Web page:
Whether tackling a project, building a business, or creating a family, collaborating with trustworthy people makes all the difference. Reinforced by positive outcomes, our bias is to trust. Still, breaches of trust are inevitable. Even the good-hearted and best-intentioned may fail to deliver, whether due to external pressures, poor judgment, or lack of authority. Then, there are those who manipulate others’ trust to their own advantage.
Joel Peterson, chairman of JetBlue, professor, business leader, father of seven, and spouse of forty-four years, is a firm believer in the value of trust and a testament to its power. He’s also no stranger to betrayal. In his new book, THE 10 LAWS OF TRUST (AMACOM; May 10, 2016), Peterson shares steps for restoring a relationship after trust has been breached or betrayed:
Accept some responsibility. While the blame lies with the betrayer, the betrayed almost always plays a role in being duped. As painful as this realization is, it can be the first step to recovery.
Recognize you’re not alone. Think of all the people who trusted Bernie Madoff. Think of all the people who trusted Lance Armstrong. Many others have been duped or manipulated into trusting the untrustworthy. So, don’t feel ashamed.
Consider the seriousness of the breach. Any chance of restoring trust in a relationship begins with diagnosing the severity of the damage. Repairing once-healthy relationships may simply be a matter of clearing up misunderstandings. Or it may be as daunting as restoring full mobility after a severed spinal cord.
Fix quickly what can be fixed. When a betrayal can be explained as a one-off stumble, perhaps with mitigating factors, it may well make sense to give the betrayer another chance. If the betrayal cuts deeper, the relationship may still be worth the effort to fix if the stakes are high—like a marriage where children are involved.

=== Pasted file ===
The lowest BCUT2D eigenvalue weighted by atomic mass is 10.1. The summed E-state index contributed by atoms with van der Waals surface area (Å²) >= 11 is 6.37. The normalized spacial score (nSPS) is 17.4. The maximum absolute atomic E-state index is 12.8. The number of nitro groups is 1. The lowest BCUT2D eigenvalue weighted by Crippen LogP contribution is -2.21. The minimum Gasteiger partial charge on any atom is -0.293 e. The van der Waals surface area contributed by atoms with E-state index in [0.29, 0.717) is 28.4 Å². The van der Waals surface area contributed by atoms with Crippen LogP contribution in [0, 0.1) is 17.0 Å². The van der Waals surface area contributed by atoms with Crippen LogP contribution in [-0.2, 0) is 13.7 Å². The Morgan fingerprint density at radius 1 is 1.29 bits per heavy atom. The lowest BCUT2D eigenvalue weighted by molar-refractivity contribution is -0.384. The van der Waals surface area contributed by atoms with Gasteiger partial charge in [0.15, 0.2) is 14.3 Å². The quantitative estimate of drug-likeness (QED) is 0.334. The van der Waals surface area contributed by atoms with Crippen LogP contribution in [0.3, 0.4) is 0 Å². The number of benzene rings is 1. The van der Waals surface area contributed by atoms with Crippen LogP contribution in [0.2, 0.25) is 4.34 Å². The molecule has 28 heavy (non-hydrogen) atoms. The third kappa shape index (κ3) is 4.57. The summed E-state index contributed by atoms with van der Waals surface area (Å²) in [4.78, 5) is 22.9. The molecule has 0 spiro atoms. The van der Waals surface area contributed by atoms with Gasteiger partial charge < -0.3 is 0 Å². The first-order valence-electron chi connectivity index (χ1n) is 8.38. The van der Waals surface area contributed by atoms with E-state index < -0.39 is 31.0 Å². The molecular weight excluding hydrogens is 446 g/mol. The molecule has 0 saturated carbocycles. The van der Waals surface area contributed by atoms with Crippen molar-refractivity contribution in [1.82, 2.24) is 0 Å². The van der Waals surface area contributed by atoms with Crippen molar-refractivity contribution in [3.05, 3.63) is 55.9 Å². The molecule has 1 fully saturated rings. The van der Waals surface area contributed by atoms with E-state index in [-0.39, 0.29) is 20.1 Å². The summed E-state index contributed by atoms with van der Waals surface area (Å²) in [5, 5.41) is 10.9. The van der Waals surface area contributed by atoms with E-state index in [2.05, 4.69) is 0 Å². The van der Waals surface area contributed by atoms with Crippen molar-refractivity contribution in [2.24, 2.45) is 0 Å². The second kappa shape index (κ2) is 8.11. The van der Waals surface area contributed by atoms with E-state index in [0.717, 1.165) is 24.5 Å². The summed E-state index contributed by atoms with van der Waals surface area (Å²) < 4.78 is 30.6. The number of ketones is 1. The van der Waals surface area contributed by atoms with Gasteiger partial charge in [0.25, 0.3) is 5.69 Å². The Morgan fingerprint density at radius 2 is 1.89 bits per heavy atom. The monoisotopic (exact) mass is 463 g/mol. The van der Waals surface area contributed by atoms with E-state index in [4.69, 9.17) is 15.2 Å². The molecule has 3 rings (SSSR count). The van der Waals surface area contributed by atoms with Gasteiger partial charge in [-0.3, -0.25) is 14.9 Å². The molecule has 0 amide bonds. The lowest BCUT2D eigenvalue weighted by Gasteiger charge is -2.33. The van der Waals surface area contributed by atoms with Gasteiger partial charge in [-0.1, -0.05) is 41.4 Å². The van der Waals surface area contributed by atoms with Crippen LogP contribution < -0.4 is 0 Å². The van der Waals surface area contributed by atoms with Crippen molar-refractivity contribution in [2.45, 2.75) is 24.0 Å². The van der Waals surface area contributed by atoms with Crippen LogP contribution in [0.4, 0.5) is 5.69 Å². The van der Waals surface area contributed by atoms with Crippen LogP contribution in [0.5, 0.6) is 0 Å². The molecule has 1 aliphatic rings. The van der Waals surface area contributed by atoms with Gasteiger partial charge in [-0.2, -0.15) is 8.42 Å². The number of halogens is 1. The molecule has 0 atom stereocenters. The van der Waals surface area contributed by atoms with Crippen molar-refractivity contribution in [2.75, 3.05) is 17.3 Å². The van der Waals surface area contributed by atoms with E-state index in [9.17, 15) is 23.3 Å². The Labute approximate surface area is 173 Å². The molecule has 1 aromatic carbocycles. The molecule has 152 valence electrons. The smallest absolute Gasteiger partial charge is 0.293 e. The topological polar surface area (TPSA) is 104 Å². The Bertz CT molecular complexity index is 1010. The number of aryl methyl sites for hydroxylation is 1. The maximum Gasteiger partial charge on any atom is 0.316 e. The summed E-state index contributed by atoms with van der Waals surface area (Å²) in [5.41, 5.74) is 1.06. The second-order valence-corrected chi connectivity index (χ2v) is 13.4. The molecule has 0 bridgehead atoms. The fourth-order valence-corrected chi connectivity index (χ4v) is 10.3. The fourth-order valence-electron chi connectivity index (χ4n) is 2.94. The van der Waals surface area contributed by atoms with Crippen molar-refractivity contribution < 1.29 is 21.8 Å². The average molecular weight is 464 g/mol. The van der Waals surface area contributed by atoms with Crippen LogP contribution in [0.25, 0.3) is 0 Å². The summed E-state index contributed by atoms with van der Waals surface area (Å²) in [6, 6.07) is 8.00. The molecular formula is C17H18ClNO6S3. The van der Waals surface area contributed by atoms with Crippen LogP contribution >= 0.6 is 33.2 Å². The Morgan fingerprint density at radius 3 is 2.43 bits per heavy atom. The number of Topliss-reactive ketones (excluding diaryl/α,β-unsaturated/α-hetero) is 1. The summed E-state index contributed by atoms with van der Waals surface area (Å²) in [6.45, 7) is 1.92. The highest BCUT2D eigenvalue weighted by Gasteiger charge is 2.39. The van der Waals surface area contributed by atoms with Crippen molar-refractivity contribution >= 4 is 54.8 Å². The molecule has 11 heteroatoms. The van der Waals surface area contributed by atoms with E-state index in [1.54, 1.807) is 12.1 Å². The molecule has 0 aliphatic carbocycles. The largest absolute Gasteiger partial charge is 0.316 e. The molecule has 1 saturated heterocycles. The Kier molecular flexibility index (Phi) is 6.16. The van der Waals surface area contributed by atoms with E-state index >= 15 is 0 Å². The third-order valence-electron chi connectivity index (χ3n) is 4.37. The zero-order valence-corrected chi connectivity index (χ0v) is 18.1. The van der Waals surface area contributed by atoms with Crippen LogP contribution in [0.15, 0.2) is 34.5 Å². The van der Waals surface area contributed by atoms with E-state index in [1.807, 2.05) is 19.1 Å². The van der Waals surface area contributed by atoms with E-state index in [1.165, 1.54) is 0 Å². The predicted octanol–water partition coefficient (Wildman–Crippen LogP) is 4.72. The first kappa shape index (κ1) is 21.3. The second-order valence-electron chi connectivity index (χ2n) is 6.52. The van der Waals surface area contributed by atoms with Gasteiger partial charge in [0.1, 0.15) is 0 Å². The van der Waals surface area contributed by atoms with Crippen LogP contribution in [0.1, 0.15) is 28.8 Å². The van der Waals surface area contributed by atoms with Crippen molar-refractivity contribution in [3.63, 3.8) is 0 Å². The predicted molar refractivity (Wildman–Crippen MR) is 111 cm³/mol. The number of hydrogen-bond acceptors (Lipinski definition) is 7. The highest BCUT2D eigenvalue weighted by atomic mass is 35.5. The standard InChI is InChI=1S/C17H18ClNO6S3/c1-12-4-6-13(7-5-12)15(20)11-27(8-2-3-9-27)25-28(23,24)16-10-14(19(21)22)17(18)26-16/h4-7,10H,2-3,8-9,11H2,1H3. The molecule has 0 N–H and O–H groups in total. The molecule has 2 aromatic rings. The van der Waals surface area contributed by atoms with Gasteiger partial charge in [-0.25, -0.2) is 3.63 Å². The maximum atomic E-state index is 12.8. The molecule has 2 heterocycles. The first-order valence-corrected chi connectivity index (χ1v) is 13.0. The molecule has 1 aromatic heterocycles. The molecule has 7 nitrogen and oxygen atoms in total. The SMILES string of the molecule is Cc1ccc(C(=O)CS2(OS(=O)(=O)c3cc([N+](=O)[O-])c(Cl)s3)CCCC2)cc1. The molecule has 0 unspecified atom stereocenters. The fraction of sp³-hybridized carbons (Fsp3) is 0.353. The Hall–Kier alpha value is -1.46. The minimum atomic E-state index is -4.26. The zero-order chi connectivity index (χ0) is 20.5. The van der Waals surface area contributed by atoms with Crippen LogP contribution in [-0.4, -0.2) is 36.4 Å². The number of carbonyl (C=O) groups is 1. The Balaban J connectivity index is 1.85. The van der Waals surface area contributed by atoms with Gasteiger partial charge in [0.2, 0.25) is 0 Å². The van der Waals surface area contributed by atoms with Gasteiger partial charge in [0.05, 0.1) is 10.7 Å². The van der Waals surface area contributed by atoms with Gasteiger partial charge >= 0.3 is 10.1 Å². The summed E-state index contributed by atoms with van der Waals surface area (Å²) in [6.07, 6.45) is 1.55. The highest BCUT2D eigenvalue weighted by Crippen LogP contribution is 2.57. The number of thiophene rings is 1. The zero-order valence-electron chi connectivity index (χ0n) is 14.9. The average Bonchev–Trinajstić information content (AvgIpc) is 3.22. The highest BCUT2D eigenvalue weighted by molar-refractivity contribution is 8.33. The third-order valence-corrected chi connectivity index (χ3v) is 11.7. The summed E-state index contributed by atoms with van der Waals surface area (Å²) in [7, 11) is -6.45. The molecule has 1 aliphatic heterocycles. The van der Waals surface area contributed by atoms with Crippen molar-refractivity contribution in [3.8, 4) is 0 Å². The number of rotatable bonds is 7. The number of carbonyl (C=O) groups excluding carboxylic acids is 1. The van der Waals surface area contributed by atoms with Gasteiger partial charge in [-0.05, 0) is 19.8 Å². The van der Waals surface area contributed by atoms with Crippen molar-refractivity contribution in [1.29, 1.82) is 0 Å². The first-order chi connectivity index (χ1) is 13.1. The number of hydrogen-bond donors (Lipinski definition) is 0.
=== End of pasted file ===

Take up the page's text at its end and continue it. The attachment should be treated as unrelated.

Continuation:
Be realistic about the potential. The process for restoring broken trust is different from building it. Recovering from betrayal is harder, more costly—and, worst of all, less likely to succeed—than securing trust at the outset.
Forgive. “Vengeance is rarely sweet,” Peterson asserts. Rather than focus on revenge, he advocates mourning the loss—and then reflecting on what went wrong. Were the flaws structural (bad hiring, bad oversight) or personal (inattention to the core components of trust—character, competency, authority—or just plain naïveté)? Correct those flaws and forgive—yourself and the betrayer.
Adapted from THE 10 LAWS OF TRUST: Building the Bonds That Make a Business Great by Joel Peterson (AMACOM; May 10, 2016; $15.95 Hardcover; ISBN: 978-0-8144-3745-2).
Joel Peterson is the Chairman of JetBlue Airways and the Founding Partner of Peterson Partners, a Salt Lake City-based investment management firm. Joel is on the faculty at the Graduate School of Business at Stanford University and has been since 1992, teaching courses in real estate investment, entrepreneurship, and leadership. Joel formerly served as Chief Executive Officer of Trammell Crow Company, then the world’s largest private commercial real estate development firm. Joel earned an MBA from Harvard Business School and received his Bachelor’s degree from Brigham Young University. He is the author of The 10 Laws of Trust: Building the Bonds That Make a Business Great. For more information, please visit http://www.